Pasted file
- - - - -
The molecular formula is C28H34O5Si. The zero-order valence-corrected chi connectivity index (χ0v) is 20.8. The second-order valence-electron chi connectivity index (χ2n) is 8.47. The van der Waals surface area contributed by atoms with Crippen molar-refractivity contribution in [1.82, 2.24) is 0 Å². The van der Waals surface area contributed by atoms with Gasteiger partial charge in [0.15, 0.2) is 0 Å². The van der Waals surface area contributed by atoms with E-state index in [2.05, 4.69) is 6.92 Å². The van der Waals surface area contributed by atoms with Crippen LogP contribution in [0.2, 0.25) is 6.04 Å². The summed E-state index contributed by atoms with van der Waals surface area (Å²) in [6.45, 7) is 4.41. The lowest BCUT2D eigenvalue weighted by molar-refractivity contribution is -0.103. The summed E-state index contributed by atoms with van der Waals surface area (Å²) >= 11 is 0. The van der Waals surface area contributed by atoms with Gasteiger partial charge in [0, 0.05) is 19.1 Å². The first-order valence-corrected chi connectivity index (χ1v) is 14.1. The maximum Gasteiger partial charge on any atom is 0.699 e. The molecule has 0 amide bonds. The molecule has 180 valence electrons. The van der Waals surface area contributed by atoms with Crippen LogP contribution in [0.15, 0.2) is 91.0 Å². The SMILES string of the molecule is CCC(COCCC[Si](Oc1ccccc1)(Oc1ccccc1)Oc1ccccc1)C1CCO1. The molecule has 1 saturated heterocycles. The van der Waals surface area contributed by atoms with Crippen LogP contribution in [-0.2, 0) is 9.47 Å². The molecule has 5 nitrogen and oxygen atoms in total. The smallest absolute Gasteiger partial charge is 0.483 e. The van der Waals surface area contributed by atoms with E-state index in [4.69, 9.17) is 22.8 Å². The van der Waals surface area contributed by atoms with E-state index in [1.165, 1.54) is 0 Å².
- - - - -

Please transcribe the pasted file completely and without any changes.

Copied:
The molecular formula is C28H34O5Si. The zero-order valence-corrected chi connectivity index (χ0v) is 20.8. The second-order valence-electron chi connectivity index (χ2n) is 8.47. The van der Waals surface area contributed by atoms with Crippen molar-refractivity contribution in [1.82, 2.24) is 0 Å². The van der Waals surface area contributed by atoms with Gasteiger partial charge in [0.15, 0.2) is 0 Å². The van der Waals surface area contributed by atoms with E-state index in [2.05, 4.69) is 6.92 Å². The van der Waals surface area contributed by atoms with Crippen LogP contribution in [0.2, 0.25) is 6.04 Å². The summed E-state index contributed by atoms with van der Waals surface area (Å²) in [6.45, 7) is 4.41. The lowest BCUT2D eigenvalue weighted by molar-refractivity contribution is -0.103. The summed E-state index contributed by atoms with van der Waals surface area (Å²) >= 11 is 0. The van der Waals surface area contributed by atoms with Gasteiger partial charge in [0, 0.05) is 19.1 Å². The first-order valence-corrected chi connectivity index (χ1v) is 14.1. The maximum Gasteiger partial charge on any atom is 0.699 e. The molecule has 0 amide bonds. The molecule has 180 valence electrons. The van der Waals surface area contributed by atoms with Crippen LogP contribution in [0.15, 0.2) is 91.0 Å². The SMILES string of the molecule is CCC(COCCC[Si](Oc1ccccc1)(Oc1ccccc1)Oc1ccccc1)C1CCO1. The molecule has 1 saturated heterocycles. The van der Waals surface area contributed by atoms with Crippen LogP contribution in [-0.2, 0) is 9.47 Å². The molecule has 5 nitrogen and oxygen atoms in total. The smallest absolute Gasteiger partial charge is 0.483 e. The van der Waals surface area contributed by atoms with E-state index in [4.69, 9.17) is 22.8 Å². The van der Waals surface area contributed by atoms with E-state index in [1.165, 1.54) is 0 Å².